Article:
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Method for automatically determining signal pulse width tests via waveform definitions Disclosure Number: IPCOM000029486D
Original Publication Date: 2004-Jun-30
Included in the Prior Art Database: 2004-Jun-30
Document File: 1 page(s) / 40K

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In a static timing tool, automatic calculation of appropriate minimum acceptable pulse width values for non-50% duty cycle can be accomplished using the multiplier and offset technique and taking into account the potentially different values of active and inactive interval specified by the user when he defines the clock shape for the timer.

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Method for automatically determining signal pulse width tests via waveform definitions

When clock signals are defined, there is no check in our timing tool to check that the active or inactive pulse width is appropriate for an unbalanced - not 50% duty cycle - signal. As a signal travels through a chip, its waveform can become distorted to the point that a failure can occur. To prevent this, a procedure based on the clock frequency was developed. However, the procedure did not address non-symmetric waveforms. The solution is to use the waveform definition to determine the appropriate active/inactive pulse width values. This way a waveform of any shape can be accurately modeled. The existing code measures how far away a signal is from a 50-50 duty cycle pulse, while the new code would measure how far away a signal is from its ideal waveform shape, which includes the 50-50 case.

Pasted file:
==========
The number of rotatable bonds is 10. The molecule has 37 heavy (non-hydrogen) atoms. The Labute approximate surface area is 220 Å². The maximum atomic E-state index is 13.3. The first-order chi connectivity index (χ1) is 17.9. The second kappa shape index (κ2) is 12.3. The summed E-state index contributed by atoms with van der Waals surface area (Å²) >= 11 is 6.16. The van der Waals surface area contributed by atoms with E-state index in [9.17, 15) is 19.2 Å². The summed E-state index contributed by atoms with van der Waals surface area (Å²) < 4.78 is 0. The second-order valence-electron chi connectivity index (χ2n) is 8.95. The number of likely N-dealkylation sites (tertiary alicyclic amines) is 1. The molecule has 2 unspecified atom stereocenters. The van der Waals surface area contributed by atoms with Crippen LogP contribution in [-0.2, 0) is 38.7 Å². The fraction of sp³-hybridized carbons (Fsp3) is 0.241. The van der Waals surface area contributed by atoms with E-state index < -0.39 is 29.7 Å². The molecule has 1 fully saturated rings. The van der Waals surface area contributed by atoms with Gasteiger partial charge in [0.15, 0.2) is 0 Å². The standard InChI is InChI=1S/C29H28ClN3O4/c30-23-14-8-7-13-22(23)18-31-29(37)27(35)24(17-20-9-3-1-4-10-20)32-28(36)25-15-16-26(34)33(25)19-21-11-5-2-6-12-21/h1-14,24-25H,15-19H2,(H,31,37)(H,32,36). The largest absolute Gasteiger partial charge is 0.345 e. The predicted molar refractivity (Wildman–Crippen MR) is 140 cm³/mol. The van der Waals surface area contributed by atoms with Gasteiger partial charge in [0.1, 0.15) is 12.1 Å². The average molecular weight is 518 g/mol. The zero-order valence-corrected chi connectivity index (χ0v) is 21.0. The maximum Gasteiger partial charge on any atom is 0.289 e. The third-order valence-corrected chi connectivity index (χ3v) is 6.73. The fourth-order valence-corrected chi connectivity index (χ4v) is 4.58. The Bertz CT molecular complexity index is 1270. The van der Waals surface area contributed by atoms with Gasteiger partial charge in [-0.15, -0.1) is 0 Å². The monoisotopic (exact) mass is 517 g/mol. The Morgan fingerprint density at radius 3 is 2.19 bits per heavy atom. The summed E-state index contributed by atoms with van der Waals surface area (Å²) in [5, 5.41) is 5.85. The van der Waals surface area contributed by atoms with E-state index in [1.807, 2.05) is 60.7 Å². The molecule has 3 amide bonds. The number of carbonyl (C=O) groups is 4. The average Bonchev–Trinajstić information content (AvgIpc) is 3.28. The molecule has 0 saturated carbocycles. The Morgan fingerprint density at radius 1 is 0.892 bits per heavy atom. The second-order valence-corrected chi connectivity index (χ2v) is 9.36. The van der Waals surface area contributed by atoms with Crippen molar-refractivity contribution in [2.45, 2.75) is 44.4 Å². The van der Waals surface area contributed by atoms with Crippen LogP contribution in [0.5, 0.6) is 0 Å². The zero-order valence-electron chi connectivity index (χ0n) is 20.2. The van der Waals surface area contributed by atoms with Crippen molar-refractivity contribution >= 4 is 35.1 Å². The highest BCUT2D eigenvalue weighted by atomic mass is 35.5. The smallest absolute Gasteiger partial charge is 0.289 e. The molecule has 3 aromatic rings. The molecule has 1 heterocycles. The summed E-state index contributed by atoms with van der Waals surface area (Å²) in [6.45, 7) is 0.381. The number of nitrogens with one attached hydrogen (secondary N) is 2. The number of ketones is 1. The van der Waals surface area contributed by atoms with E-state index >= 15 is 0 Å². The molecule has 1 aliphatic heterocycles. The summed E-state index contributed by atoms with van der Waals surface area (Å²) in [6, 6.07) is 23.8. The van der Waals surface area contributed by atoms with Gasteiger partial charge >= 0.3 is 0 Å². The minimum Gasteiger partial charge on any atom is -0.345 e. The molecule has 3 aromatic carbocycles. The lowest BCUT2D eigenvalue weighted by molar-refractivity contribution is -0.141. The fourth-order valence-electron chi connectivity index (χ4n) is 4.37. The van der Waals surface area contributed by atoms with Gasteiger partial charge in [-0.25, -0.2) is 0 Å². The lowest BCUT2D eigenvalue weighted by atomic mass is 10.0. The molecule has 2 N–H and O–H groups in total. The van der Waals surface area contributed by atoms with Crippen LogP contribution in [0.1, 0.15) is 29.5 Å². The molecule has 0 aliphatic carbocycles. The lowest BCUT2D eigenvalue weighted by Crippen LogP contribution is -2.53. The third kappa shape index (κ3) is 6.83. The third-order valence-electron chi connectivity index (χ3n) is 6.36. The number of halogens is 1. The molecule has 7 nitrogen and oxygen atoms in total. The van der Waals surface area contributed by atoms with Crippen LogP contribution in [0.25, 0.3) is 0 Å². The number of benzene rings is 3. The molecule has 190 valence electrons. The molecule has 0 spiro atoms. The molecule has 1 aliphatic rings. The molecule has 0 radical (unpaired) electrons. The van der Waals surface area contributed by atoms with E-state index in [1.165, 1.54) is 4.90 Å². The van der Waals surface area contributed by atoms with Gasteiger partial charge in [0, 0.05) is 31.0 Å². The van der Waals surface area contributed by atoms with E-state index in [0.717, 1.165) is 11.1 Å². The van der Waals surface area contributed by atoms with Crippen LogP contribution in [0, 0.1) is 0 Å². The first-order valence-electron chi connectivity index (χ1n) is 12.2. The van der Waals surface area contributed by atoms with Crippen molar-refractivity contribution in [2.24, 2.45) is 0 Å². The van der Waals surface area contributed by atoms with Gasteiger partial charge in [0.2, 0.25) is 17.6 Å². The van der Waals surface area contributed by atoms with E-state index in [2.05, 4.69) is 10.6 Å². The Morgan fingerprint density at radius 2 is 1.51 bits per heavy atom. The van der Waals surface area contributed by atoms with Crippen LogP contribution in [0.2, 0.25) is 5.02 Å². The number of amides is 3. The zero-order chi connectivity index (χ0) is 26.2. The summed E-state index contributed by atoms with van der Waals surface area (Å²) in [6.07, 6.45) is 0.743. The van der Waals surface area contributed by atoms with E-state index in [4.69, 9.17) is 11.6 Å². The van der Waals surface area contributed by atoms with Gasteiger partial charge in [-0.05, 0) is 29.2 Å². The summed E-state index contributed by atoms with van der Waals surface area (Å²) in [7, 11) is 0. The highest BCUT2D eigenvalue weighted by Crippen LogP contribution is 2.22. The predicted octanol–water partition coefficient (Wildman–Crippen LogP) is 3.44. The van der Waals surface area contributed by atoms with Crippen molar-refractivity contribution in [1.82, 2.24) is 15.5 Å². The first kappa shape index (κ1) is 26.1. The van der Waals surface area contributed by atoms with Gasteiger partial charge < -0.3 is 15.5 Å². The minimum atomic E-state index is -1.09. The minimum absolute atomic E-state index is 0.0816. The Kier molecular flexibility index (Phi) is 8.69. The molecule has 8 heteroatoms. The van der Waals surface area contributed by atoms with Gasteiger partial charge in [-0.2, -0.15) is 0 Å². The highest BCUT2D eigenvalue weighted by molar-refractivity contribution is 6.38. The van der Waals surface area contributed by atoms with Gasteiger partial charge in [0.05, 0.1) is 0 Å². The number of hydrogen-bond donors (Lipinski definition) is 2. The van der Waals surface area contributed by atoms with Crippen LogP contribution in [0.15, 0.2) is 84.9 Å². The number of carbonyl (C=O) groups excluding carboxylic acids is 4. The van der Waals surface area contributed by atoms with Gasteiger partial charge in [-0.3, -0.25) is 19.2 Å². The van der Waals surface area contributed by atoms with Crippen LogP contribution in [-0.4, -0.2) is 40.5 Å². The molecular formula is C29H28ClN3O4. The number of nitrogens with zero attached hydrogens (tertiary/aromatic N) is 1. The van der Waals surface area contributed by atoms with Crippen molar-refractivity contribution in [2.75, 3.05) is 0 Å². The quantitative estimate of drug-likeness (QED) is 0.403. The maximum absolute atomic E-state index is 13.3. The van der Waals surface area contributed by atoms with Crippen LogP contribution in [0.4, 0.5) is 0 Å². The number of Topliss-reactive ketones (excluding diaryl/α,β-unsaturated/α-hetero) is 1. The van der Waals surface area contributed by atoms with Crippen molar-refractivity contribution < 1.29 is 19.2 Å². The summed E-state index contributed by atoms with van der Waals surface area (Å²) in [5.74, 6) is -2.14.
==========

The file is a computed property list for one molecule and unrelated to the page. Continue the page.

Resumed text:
This invention uses the signal definition as it enters the design along with some parameter's entered by the designer to determine the appropriate pulse width. This allows non-50% duty cycle (distorted) waveforms to get the appropriate checks as well as 50% duty cycle waveforms.

     This procedure works as an enhancement to the code that calculates pulse width values based on the cycle time. Instead of using the cycle time, it uses the values given for the ideal rise and fall times of a waveform. From those numbers, the widths of ideal active and inactive intervals are calculated independently....